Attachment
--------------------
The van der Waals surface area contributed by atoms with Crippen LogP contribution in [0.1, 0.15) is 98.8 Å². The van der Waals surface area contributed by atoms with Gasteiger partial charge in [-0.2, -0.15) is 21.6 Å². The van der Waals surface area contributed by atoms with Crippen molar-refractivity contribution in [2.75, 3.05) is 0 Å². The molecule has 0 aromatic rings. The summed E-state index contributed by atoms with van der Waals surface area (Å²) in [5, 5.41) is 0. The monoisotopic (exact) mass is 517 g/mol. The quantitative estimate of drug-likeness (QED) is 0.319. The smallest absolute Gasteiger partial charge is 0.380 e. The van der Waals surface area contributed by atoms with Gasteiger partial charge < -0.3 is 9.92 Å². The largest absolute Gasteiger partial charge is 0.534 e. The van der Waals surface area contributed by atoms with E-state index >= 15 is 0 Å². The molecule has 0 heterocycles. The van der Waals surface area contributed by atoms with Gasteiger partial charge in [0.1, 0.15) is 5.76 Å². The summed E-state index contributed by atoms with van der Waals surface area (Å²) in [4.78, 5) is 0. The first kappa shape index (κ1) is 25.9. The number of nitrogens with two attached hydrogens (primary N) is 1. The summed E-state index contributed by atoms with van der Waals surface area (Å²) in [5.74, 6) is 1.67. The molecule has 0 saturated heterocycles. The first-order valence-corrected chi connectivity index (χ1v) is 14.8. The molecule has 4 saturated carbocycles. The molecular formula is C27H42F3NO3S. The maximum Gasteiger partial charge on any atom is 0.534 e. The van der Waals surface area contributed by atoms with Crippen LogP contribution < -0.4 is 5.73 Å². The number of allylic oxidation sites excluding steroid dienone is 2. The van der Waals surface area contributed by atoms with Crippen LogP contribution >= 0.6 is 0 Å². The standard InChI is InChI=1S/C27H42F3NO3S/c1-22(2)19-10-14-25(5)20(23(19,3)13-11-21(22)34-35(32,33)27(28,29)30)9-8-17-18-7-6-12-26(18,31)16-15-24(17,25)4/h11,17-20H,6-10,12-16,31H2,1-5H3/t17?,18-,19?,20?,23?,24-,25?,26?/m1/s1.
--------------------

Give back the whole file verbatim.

The van der Waals surface area contributed by atoms with Crippen LogP contribution in [0.1, 0.15) is 98.8 Å². The van der Waals surface area contributed by atoms with Gasteiger partial charge in [-0.2, -0.15) is 21.6 Å². The van der Waals surface area contributed by atoms with Crippen molar-refractivity contribution in [2.75, 3.05) is 0 Å². The molecule has 0 aromatic rings. The summed E-state index contributed by atoms with van der Waals surface area (Å²) in [5, 5.41) is 0. The monoisotopic (exact) mass is 517 g/mol. The quantitative estimate of drug-likeness (QED) is 0.319. The smallest absolute Gasteiger partial charge is 0.380 e. The van der Waals surface area contributed by atoms with Gasteiger partial charge < -0.3 is 9.92 Å². The largest absolute Gasteiger partial charge is 0.534 e. The van der Waals surface area contributed by atoms with E-state index >= 15 is 0 Å². The molecule has 0 heterocycles. The van der Waals surface area contributed by atoms with Gasteiger partial charge in [0.1, 0.15) is 5.76 Å². The summed E-state index contributed by atoms with van der Waals surface area (Å²) in [4.78, 5) is 0. The first kappa shape index (κ1) is 25.9. The number of nitrogens with two attached hydrogens (primary N) is 1. The summed E-state index contributed by atoms with van der Waals surface area (Å²) in [5.74, 6) is 1.67. The molecule has 0 saturated heterocycles. The first-order valence-corrected chi connectivity index (χ1v) is 14.8. The molecule has 4 saturated carbocycles. The molecular formula is C27H42F3NO3S. The maximum Gasteiger partial charge on any atom is 0.534 e. The van der Waals surface area contributed by atoms with Crippen LogP contribution < -0.4 is 5.73 Å². The number of allylic oxidation sites excluding steroid dienone is 2. The van der Waals surface area contributed by atoms with Crippen LogP contribution >= 0.6 is 0 Å². The standard InChI is InChI=1S/C27H42F3NO3S/c1-22(2)19-10-14-25(5)20(23(19,3)13-11-21(22)34-35(32,33)27(28,29)30)9-8-17-18-7-6-12-26(18,31)16-15-24(17,25)4/h11,17-20H,6-10,12-16,31H2,1-5H3/t17?,18-,19?,20?,23?,24-,25?,26?/m1/s1.